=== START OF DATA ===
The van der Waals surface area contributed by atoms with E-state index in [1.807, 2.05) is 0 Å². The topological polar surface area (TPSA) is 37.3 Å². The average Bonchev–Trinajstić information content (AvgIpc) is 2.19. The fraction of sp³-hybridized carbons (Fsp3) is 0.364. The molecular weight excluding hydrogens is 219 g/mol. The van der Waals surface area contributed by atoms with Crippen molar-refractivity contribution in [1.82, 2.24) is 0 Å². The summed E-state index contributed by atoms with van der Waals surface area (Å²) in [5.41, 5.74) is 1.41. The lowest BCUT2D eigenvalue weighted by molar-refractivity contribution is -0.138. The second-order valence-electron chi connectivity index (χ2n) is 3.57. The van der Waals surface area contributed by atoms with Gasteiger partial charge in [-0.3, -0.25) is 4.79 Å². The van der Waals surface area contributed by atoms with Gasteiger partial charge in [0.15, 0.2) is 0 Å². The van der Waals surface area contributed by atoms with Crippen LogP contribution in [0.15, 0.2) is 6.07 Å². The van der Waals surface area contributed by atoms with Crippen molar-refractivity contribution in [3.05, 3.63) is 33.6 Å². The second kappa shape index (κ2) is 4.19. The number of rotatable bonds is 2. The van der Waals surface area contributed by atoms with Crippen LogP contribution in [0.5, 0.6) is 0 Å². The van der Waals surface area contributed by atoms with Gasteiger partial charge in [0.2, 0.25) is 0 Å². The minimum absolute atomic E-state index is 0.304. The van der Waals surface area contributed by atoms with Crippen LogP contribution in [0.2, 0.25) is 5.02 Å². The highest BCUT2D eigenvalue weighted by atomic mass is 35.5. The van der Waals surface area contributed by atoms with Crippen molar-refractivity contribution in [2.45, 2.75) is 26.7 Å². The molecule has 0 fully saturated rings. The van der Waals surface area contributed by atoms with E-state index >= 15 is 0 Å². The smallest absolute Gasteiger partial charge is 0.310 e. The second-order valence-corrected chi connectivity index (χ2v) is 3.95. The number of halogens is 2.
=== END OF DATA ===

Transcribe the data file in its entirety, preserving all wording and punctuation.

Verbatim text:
The van der Waals surface area contributed by atoms with E-state index in [1.807, 2.05) is 0 Å². The topological polar surface area (TPSA) is 37.3 Å². The average Bonchev–Trinajstić information content (AvgIpc) is 2.19. The fraction of sp³-hybridized carbons (Fsp3) is 0.364. The molecular weight excluding hydrogens is 219 g/mol. The van der Waals surface area contributed by atoms with Crippen molar-refractivity contribution in [1.82, 2.24) is 0 Å². The summed E-state index contributed by atoms with van der Waals surface area (Å²) in [5.41, 5.74) is 1.41. The lowest BCUT2D eigenvalue weighted by molar-refractivity contribution is -0.138. The second-order valence-electron chi connectivity index (χ2n) is 3.57. The van der Waals surface area contributed by atoms with Gasteiger partial charge in [-0.3, -0.25) is 4.79 Å². The van der Waals surface area contributed by atoms with Gasteiger partial charge in [0.15, 0.2) is 0 Å². The van der Waals surface area contributed by atoms with Crippen LogP contribution in [0.15, 0.2) is 6.07 Å². The van der Waals surface area contributed by atoms with Crippen molar-refractivity contribution in [3.05, 3.63) is 33.6 Å². The second kappa shape index (κ2) is 4.19. The number of rotatable bonds is 2. The van der Waals surface area contributed by atoms with Crippen LogP contribution in [0.5, 0.6) is 0 Å². The van der Waals surface area contributed by atoms with Gasteiger partial charge in [0.2, 0.25) is 0 Å². The minimum absolute atomic E-state index is 0.304. The van der Waals surface area contributed by atoms with Crippen LogP contribution in [0.2, 0.25) is 5.02 Å². The highest BCUT2D eigenvalue weighted by atomic mass is 35.5. The van der Waals surface area contributed by atoms with Crippen molar-refractivity contribution in [2.45, 2.75) is 26.7 Å². The molecule has 0 fully saturated rings. The van der Waals surface area contributed by atoms with E-state index >= 15 is 0 Å². The smallest absolute Gasteiger partial charge is 0.310 e. The second-order valence-corrected chi connectivity index (χ2v) is 3.95. The number of halogens is 2.